KNOXVILLE-- The numbers and records mean something for Da'Rick Rogers.
If nothing else, the stats give the Tennessee receiver a way to measure himself and set goals, but the season the sophomore has had proves how valuable he's been for the Volunteers as well.
Rogers cracked the 1,000-yard mark for the season with a 116-yard night in UT's win against Vanderbilt, which he said Tuesday morning was significant to him.
"Most definitely," he said after UT's practice. "Any receiver's goal coming is to get over 1,000 yards. [My] hope [was] to get 100 catches. That's crazy, but it feels good. Now we've just got to go out and focus on getting Kentucky."
Should Tennessee beat the Wildcats in Lexington on Saturday afternoon, Rogers would get another chance to add to his totals and move further up the school's receiving record book. He's the sixth Vols receiver to get more than 1,000 yards in a season. His six games with 100 or more yards receiving is one off the record set by Joey Kent in 1996 and Marcus Nash in 1997.
Rogers, who has 65 catches this season, needs a dozen to surpass Nash on the single-season receptions list. He's 296 yards and five touchdowns from setting those single-season marks.
"That would be an honor," Rogers said. "When you look back and see all the receivers that have through here. This is Wide Receiver U, and just being able to put in a group with those names is crazy."
Nash and Kent had Peyton Manning throwing them the football, while Rogers has done it this season with Tyler Bray for six games, Matt Simms for two and freshman Justin Worley for three.
"I think that makes it pretty special," coach Derek Dooley said. "We went through a little rut there, offensively, and he lost the guy that he has a lot of chemistry with. I think it's a real testament to what his abilities are."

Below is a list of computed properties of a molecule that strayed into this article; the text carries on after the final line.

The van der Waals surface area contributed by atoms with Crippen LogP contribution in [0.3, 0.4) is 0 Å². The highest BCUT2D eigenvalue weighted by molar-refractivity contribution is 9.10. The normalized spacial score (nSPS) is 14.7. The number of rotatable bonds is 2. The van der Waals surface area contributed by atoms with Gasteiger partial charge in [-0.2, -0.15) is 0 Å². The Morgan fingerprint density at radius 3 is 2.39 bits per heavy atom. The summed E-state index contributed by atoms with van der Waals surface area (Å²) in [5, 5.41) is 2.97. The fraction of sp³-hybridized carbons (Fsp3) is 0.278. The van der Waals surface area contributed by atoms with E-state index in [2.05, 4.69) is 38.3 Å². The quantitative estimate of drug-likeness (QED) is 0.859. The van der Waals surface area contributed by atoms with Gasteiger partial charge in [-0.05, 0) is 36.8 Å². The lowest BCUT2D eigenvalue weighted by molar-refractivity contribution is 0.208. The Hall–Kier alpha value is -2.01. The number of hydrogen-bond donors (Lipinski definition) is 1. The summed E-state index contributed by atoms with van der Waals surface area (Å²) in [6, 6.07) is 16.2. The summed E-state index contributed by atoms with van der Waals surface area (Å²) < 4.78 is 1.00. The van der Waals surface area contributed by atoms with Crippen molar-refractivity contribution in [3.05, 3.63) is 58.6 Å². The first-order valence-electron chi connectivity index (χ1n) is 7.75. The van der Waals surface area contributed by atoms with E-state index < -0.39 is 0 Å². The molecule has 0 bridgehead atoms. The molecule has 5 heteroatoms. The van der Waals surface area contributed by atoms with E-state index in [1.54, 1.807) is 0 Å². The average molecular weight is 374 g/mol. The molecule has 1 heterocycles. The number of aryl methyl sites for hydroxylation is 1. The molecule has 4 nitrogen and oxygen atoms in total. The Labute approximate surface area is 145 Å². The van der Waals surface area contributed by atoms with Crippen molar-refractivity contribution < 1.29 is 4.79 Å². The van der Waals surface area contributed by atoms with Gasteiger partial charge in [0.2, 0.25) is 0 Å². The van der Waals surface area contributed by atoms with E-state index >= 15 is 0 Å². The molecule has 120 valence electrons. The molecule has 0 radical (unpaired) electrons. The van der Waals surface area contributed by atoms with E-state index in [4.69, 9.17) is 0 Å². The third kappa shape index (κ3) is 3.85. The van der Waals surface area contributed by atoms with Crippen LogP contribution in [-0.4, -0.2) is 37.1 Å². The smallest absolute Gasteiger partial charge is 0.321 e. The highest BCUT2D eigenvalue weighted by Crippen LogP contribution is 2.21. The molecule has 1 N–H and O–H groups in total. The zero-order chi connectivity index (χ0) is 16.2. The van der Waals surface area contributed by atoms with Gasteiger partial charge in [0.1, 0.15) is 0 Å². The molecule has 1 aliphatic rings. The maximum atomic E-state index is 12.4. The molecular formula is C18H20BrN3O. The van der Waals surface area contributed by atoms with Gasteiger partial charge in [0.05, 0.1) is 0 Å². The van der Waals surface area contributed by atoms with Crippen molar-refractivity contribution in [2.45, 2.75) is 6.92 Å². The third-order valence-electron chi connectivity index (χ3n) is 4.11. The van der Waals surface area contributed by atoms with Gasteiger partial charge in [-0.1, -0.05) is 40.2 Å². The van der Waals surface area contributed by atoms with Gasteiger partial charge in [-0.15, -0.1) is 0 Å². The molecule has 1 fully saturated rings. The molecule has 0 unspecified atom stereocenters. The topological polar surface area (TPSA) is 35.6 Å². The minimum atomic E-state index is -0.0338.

Rogers, who's tied with Jarius Wright of high-powered Arkansas for the Southeastern Conference lead in receiving yards, said he's aware of his record-setting opportunities, but the focus is on beating Kentucky and getting another chance to chase them in a bowl. Of his SEC-leading 65 catches, 52 have gone for first downs or touchdowns.
When Justin Hunter was sidelined for the year, Rogers became the lone true big-play threat for a Vols offense that's dropped to 101st nationally in scoring thanks to Bray's five-game absence and a stiffer schedule. Rogers is averaging seven receptions and nearly 105 yards per game when his fellow sophomore is throwing him the ball. He appeared rejuvenated with Bray back for last week's win against the Commodores.
"Like I said Saturday, it just makes everything a lot easier having him out there," Rogers said. "He knows the game just as well as I do. The connection, it's just better."
With Simms' struggles and Worley's inexperience, Rogers went through a stretch in which he appeared visibly frustrated. He caught just six passes for 67 yards in losses to Alabama and South Carolina, but he's since bounced back with three 100-yard games, two of which came with Worley.
"He wasn't getting the normal passes he gets, or the number of passes he normally gets, so it's going to be frustrating for any receiver," Bray said.
Rogers has more than double the catches and more than three times the yards of tight end Mychal Rivera, the Vols' second-leading receiver. UT's other healthy receivers (DeAnthony Arnett, Zach Rogers, Rajion Neal, Vincent Dallas and Matt Milton) have combined for 48 receptions.
"We hadn't had a lot more guys step up," Dooley said. "The more guys that can step up, it might slow his production down a little bit."
Hunter's absence certainly limits UT's offense, but Rogers said it has helped him in his development as a wide receiver and attributed his application of what former receivers Denarius Moore and Gerald Jones taught him as a freshman last season to his strong second campaign.
"It made me open my game and work on a lot of things that I wasn't as good at before," Rogers said. "I really had to do a lot of things I wasn't doing before, and that really helped me as a player."